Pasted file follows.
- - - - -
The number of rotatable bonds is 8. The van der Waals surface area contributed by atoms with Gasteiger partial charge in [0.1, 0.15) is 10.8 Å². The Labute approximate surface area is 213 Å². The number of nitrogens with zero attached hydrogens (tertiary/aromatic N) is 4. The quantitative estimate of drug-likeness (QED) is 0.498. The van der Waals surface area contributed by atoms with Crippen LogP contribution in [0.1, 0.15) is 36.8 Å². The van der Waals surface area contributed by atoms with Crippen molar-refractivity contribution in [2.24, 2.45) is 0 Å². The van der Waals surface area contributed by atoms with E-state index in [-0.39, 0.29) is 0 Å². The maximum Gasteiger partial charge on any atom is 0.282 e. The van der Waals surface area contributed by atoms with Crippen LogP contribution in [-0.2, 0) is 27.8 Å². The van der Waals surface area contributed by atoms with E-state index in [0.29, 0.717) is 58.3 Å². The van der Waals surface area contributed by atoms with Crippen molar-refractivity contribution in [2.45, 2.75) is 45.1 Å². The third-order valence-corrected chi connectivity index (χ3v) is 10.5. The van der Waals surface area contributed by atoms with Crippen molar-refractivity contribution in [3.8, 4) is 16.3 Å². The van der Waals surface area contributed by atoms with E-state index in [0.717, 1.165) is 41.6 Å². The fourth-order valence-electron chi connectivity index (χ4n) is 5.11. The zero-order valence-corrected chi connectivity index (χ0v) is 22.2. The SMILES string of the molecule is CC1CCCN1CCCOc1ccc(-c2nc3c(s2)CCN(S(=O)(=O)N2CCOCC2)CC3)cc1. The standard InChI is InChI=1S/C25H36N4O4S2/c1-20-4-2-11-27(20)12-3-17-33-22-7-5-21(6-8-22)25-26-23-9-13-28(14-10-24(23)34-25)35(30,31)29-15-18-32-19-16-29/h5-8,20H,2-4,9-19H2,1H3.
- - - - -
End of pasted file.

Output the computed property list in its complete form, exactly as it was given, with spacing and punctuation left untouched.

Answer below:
The number of rotatable bonds is 8. The van der Waals surface area contributed by atoms with Gasteiger partial charge in [0.1, 0.15) is 10.8 Å². The Labute approximate surface area is 213 Å². The number of nitrogens with zero attached hydrogens (tertiary/aromatic N) is 4. The quantitative estimate of drug-likeness (QED) is 0.498. The van der Waals surface area contributed by atoms with Crippen LogP contribution in [0.1, 0.15) is 36.8 Å². The van der Waals surface area contributed by atoms with Crippen molar-refractivity contribution in [2.24, 2.45) is 0 Å². The van der Waals surface area contributed by atoms with E-state index in [-0.39, 0.29) is 0 Å². The maximum Gasteiger partial charge on any atom is 0.282 e. The van der Waals surface area contributed by atoms with Crippen LogP contribution in [-0.2, 0) is 27.8 Å². The van der Waals surface area contributed by atoms with E-state index in [0.29, 0.717) is 58.3 Å². The van der Waals surface area contributed by atoms with Crippen molar-refractivity contribution in [2.45, 2.75) is 45.1 Å². The third-order valence-corrected chi connectivity index (χ3v) is 10.5. The van der Waals surface area contributed by atoms with Crippen molar-refractivity contribution in [3.8, 4) is 16.3 Å². The van der Waals surface area contributed by atoms with E-state index in [0.717, 1.165) is 41.6 Å². The fourth-order valence-electron chi connectivity index (χ4n) is 5.11. The zero-order valence-corrected chi connectivity index (χ0v) is 22.2. The SMILES string of the molecule is CC1CCCN1CCCOc1ccc(-c2nc3c(s2)CCN(S(=O)(=O)N2CCOCC2)CC3)cc1. The standard InChI is InChI=1S/C25H36N4O4S2/c1-20-4-2-11-27(20)12-3-17-33-22-7-5-21(6-8-22)25-26-23-9-13-28(14-10-24(23)34-25)35(30,31)29-15-18-32-19-16-29/h5-8,20H,2-4,9-19H2,1H3.